Moral Low Ground


Roanoke, VA Mayor: WWII Japanese Internment Camps Justify Rejecting Syrian Refugees

November 20, 2015 by Brett Wilkins in Douche du Jour with 0 Comments
One of the 120,000 Japanese and Japanese Americans forcibly interned in concentration camps during World War II. (Photo: US National Archives)

One of the 120,000 Japanese and Japanese Americans forcibly interned in concentration camps during World War II. (Photo: US National Archives)

Roanoke, Virginia Mayor David Bowers has raised eyebrows and ire by citing the internment of Japanese and Japanese Americans in concentration camps during World War II as justification for rejecting Syrian refugees.

In a statement requesting that all local government and nongovernment agencies “suspend and delay any further Syrian refugee assistance” until “normalcy is restored,” Bowers, a Democrat, wrote:

I’m reminded that President Franklin D. Roosevelt felt compelled to sequester Japanese foreign nationals after the bombing of Pearl Harbor, and it appears that the threat of harm to America from Isis now is just as real and serious as that from our enemies then.

Around 120,000 people of Japanese origin or ancestry—more than 60 percent of them American citizens—were rounded up and forcibly relocated from their homes in the Western United States to remote concentration camps from 1942 through 1946.

“A Jap’s a Jap,” Lieutenant General John L. DeWitt, who headed the internment program, explained at the time, ignoring the fact that some 20,000 Japanese Americans served courageously in the US military during World War II. “I don’t want any of them here. They are a dangerous element. There is no way to determine their loyalty… It makes no difference whether he is an American citizen, he is still a Japanese. American citizenship does not necessarily determine loyalty… But we must worry about the Japanese all the time until he is wiped off the map.”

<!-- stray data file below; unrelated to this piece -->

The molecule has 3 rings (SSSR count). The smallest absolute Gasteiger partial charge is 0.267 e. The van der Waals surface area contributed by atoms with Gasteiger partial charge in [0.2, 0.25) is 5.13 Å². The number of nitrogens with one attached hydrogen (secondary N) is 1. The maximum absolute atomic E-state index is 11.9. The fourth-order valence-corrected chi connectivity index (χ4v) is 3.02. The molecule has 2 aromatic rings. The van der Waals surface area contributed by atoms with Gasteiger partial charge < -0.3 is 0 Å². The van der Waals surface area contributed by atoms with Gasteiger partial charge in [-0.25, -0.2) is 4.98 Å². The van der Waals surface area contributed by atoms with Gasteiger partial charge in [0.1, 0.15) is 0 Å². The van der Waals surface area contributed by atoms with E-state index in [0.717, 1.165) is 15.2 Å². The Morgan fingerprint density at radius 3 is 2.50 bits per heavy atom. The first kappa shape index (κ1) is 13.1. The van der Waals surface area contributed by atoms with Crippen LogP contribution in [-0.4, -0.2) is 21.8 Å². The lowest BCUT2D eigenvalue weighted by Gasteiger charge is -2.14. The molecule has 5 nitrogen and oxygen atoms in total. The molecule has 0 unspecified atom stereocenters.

In 1988, President Ronald Reagan signed the Civil Liberties Act, which included a formal apology for Japanese internment and the authorization of $20,000 compensation payments to surviving victims.

Bowers’ statement drew harsh rebukes from around the nation, not least from Japanese Americans.

“My family and I spent 4 years in prison camps because we happened to look like the people who bombed Pearl Harbor,” actor George Takei, best known for his role as Hikaru Sulu on the television series “Star Trek,” wrote in a Facebook post. “It is my life’s mission to never let such a thing happen again in America.”

Takei refuted the assertion, often made by conservatives and Islamophobes, that Syrian refugees are a national security threat.

“There never was any proven incident of espionage or sabotage from the suspected ‘enemies’ then, just as there has been no act of terrorism from any of the 1,854 Syrian refugees the US already has accepted,” he wrote. “We were judged based on who we looked like, and that is about as un-American as it gets.”

Indeed, of the more than 745,000 refugees resettled in the United States after the September 11, 2001 terrorist attacks, only two—both of them Iraqis—have been arrested on terrorism-related charges, and their alleged crime of aiding al Qaeda occurred in Iraq, not the United States.

The Roanoke Times reports Bowers’ colleagues on the Roanoke City Council convened a press conference on Wednesday evening to jointly condemn Bowers’ statement and “neutralize the damage” the mayor has caused.

Councilman Court Rosen, who did not attend the conference, emailed Bowers, calling his statement “incredibly xenophobic, discriminatory, and downright wrong.” Rosen, who is Jewish, cited the shiploads of Jews fleeing Nazi Germany and Nazi-occupied Europe before and during World War II. “You are on the wrong side of history on this,” he wrote.

John Whitbeck, chairman of the Republican Party of Virginia, slammed Bowers’ statement as “offensive and ignorant.”

“A pause in accepting refugees is prudence,” Whitbeck said. “It balances our nation’s security with the compassion for which America has always been known. Internment was a gross historical injustice. There is no comparison.”

Bowers appeared undaunted, doubling down on his statement on Wednesday.

“I understand how difficult a decision [Roosevelt] made, but in the light of what was going on at the time he made the right decision,” the mayor told the Roanoke Times. “And I think the right decision now is not to have Syrian refugees here, now.”

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